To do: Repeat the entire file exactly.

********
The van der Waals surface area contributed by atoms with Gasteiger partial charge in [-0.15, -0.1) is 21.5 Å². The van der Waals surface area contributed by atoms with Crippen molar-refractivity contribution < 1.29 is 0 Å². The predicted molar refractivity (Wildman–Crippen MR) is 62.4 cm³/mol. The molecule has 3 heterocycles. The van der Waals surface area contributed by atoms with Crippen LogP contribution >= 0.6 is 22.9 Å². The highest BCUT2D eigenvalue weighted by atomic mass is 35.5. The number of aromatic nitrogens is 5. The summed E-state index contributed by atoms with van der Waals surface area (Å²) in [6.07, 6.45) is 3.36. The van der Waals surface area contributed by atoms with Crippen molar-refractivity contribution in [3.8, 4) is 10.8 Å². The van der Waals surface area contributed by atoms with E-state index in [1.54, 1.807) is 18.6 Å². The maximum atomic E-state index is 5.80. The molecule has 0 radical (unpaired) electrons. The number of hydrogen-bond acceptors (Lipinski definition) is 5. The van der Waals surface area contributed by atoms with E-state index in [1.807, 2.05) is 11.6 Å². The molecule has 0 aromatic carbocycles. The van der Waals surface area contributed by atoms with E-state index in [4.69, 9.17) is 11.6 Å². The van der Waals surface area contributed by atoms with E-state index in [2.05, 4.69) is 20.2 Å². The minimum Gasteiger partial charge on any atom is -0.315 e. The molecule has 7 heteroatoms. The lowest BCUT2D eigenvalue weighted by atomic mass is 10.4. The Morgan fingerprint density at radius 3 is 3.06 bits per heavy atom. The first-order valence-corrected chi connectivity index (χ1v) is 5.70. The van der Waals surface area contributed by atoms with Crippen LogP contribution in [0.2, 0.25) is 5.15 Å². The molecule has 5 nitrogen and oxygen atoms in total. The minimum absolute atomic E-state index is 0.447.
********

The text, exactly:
The van der Waals surface area contributed by atoms with Gasteiger partial charge in [-0.15, -0.1) is 21.5 Å². The van der Waals surface area contributed by atoms with Crippen molar-refractivity contribution < 1.29 is 0 Å². The predicted molar refractivity (Wildman–Crippen MR) is 62.4 cm³/mol. The molecule has 3 heterocycles. The van der Waals surface area contributed by atoms with Crippen LogP contribution >= 0.6 is 22.9 Å². The highest BCUT2D eigenvalue weighted by atomic mass is 35.5. The number of aromatic nitrogens is 5. The summed E-state index contributed by atoms with van der Waals surface area (Å²) in [6.07, 6.45) is 3.36. The van der Waals surface area contributed by atoms with Crippen molar-refractivity contribution in [3.8, 4) is 10.8 Å². The van der Waals surface area contributed by atoms with E-state index in [1.54, 1.807) is 18.6 Å². The maximum atomic E-state index is 5.80. The molecule has 0 radical (unpaired) electrons. The number of hydrogen-bond acceptors (Lipinski definition) is 5. The van der Waals surface area contributed by atoms with E-state index in [1.807, 2.05) is 11.6 Å². The molecule has 0 aromatic carbocycles. The van der Waals surface area contributed by atoms with E-state index in [4.69, 9.17) is 11.6 Å². The van der Waals surface area contributed by atoms with E-state index in [2.05, 4.69) is 20.2 Å². The minimum Gasteiger partial charge on any atom is -0.315 e. The molecule has 7 heteroatoms. The lowest BCUT2D eigenvalue weighted by atomic mass is 10.4. The Morgan fingerprint density at radius 3 is 3.06 bits per heavy atom. The first-order valence-corrected chi connectivity index (χ1v) is 5.70. The van der Waals surface area contributed by atoms with Crippen LogP contribution in [0.2, 0.25) is 5.15 Å². The molecule has 5 nitrogen and oxygen atoms in total. The minimum absolute atomic E-state index is 0.447.